In this report I will explain the different precautions taken to provide a safe place of work in three different workplaces. The first will be about Health and Safety at Graham School. The second will be about Health and Safety at Scarborough Sixth Form College and the last will be about Health and Safety at CP Kelco’s Knowsley Plant. The aims of this report are to see which workplace has the most hazards and precautions that they have to handle.
The aim of this report are to see which workplace has the most hazards and precautions that they have to handle.
Safety in science is very important. In safety you can be pro-active or re-active. Pro-active is where you stop a hazard before it happens e.g. not throwing a can onto the field so that it does not get chopped up by a lawn mower and can cut someone. Re-active is where you see an accident and do something to prevent another accident happening. A hazard is something that could or would cause us harm.
A risk is where an activity has the potential to do us damage. A risk assessment is where you assess the risk of an activity. Every workplace has a Health and Safety representative who has to carry out risk assessments to keep the employees safe. In law, health and safety plays a big part. There is a Health and Safety executive who provides instructions and advice on how to stay safe in the working environment. They also have the ability to shut a place down.
Hazards and Risks
* A hazard is the potential that a substance, equipment or activity has to do harm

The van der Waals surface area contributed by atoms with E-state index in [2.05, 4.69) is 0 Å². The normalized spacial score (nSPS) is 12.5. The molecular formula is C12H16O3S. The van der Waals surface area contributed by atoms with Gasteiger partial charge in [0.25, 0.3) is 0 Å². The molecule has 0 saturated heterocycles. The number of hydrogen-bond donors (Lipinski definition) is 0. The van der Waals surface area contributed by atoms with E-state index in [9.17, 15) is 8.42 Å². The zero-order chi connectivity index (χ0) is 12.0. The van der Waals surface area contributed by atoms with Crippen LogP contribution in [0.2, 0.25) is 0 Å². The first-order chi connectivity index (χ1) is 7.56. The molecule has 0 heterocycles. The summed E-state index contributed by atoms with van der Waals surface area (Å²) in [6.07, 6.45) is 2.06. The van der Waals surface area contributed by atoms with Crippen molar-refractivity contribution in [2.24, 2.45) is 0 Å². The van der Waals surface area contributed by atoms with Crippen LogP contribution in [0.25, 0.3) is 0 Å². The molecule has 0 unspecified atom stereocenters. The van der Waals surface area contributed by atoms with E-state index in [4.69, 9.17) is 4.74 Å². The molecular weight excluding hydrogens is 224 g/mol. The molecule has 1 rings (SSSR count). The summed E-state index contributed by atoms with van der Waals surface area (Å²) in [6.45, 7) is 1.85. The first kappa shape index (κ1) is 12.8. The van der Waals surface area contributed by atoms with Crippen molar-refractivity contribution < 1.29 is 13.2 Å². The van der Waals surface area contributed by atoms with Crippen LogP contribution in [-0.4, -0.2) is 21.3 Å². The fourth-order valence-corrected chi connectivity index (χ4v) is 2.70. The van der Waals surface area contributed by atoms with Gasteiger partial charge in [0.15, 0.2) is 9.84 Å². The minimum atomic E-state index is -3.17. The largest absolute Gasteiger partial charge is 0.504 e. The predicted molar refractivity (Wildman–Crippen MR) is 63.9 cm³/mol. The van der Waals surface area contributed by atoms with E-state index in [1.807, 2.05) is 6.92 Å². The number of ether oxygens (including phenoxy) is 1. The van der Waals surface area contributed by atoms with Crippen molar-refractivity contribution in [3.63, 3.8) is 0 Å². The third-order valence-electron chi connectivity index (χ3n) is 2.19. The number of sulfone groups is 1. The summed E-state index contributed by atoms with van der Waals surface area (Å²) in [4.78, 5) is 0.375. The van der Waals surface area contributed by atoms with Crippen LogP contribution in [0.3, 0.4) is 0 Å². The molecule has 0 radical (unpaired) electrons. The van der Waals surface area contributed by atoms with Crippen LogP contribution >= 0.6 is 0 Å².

* A risk is the likelihood that a hazard will cause harm under the circumstance in which it will be used.
Accidents in the places where scientists work are rare. This is because scientists must follow strict regulations and procedures. These are aimed, successfully are reducing the risk of harming or damaging themselves or people near to them in the workplace.
Hazards and scientific place include:
* Careless behaviour.
* Not using equipment properly.
* Not using protective and safety equipment.
* Not following correct
Health and Safety at Graham School
The risk assessments they have at Graham School and Scarborough Sixth Form are given have eleven headings. I am sure that if you were a science executive you would have a more complex risk assessment. The risk assessment at Graham School goes like this:
* The first heading is Name of assessor, which is where you put your name or whoever was doing the risk assessment.
* The next is Date where you put the date the risk assessment was carried out.
* The next is activity, which is where you put the name of the activity, which is usually given to you.
* The next is Hazards, where you put all the hazards involved with that particular activity e.g. Bunsen burner.